Are You Avoiding These Resume Mistakes?

MSNBC had an article that caught my eye outlining six resume mistakes to avoid.

Four of the six items were noteworthy::

  • Focusing on responsibilities, not accomplishments
  • Including information on too many jobs
  • Being generic (which includes having an ‘Objective’ section)
  • Poor proofreading

I haven’t sent out a resume in years, but I thought I’d pull up my latest version to see where I stand on each of these.

  • I was very pleased to see that my resume focused on accomplishments.  It’s important to show how your work led to tangible results, whether it be through cost savings, an implementation of something that wasn’t there before, or something else that was tied directly back to you.  Bottom line: Prospective employers don’t want to know what you were responsible for, they want to know what you did!
  • Back in college, there was a group of us that were lucky enough to get mentored on resume building skills.  One of the things he drove home was that your resume should be less and less detailed the further back it goes.  Every time I add a job to my resume, I go back and remove unnecessary details from older jobs.  The fact that I was team lead on a help desk in 1997 was great for the job I got in 1998, but does anything more need to be written about it here in 2011?  Nope.
  • The mentor I wrote about above told us to include an objective but advised us to re-write it every time we send out a resume, so that it’s tailored to the job you want.  Last time I used my resume for job hunting, I eliminated the Objective section altogether out of the resume, and instead used my cover letter (you do send a customized cover letter with every resume, right?) to bring out the details of why I wanted that job.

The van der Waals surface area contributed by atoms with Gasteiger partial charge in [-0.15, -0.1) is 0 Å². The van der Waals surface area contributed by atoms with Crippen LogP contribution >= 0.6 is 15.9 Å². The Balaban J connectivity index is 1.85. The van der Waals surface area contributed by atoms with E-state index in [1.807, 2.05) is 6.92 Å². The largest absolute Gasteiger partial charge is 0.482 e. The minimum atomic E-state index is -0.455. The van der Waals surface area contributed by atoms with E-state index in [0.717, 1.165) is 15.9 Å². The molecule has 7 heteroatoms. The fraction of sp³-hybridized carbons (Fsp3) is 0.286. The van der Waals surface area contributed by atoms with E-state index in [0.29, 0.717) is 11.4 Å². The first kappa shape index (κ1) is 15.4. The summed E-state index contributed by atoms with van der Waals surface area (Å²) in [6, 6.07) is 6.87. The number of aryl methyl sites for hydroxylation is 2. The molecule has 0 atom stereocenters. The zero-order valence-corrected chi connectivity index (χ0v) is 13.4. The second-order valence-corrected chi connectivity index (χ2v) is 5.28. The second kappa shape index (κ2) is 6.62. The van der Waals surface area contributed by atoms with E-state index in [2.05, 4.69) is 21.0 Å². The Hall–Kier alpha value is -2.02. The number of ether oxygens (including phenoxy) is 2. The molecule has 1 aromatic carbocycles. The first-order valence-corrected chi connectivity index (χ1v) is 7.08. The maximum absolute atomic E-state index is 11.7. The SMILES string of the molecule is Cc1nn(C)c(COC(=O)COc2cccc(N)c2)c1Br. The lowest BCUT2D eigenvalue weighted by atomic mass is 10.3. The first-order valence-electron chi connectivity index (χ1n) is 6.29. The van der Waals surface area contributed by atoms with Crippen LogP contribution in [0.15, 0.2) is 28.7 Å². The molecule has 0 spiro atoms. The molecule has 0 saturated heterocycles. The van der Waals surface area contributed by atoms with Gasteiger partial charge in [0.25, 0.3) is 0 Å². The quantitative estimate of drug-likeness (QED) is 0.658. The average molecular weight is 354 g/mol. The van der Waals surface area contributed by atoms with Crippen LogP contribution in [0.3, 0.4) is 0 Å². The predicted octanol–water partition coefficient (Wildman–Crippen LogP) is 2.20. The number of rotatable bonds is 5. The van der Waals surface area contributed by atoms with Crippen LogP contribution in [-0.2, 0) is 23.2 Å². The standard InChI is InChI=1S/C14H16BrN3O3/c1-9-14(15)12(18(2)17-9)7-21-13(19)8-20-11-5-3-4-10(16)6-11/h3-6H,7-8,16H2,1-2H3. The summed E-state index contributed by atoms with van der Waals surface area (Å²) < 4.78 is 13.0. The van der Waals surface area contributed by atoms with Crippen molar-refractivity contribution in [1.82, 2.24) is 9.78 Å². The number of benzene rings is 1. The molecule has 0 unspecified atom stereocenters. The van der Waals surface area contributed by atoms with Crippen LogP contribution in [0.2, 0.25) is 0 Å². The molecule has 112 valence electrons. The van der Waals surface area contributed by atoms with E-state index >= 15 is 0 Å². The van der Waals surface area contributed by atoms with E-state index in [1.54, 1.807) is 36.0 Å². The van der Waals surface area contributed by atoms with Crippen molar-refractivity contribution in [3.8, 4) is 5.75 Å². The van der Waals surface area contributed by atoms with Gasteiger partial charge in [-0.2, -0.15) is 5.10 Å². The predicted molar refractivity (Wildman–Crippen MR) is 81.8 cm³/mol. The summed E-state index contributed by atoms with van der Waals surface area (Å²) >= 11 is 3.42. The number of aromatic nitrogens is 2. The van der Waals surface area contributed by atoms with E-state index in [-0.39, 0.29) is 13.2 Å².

• It should go without saying that you need to make sure every word is spelled correctly and every sentence and piece of formatting is perfect.  Yet, it doesn’t happen.  Is my current resume 100% free of errors?  Well, I’m not going to spend the time going word for word with it now, since I’m not sending it out at the moment.  But, if I do send it out, you bet I’ll be proofreading it.

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4 thoughts on “Are You Avoiding These Resume Mistakes?

  1. Excellent advice! I especially like the part about remove outdated information. I get countless resumes a day and hate seeing jobs listed from the 80's.

    I think dropping the objective altogether is a good idea and use a 'Profile' section instead. The profile can be tailored to each job. Not to mention, you can highlight your personal brand in your profile.

  2. To be honest, any job you haven't had in the past 10 years shouldn't be listed unless its super relevant or demonstrates a critical skill.

  3. LOL! It was so good to see those stupid "objective" blurbs go away! I mean really: "My objective is to get a job, any job, that will put food on the table." Why should any of us have to make up a lot of hot air that pretends to say anything other than the truth?

    Focusing on accomplishments is far, far more useful. But it seems to me, too, that one should not leave out the nature of a prior position's responsibilities (for example, those that show you were trusted with the money in the till, for example, or that you had some effective technical or managerial skill). You can't include them all (unless you're writing War & Peace instead of a resume), but it could be important to highlight certain key responsibilities.

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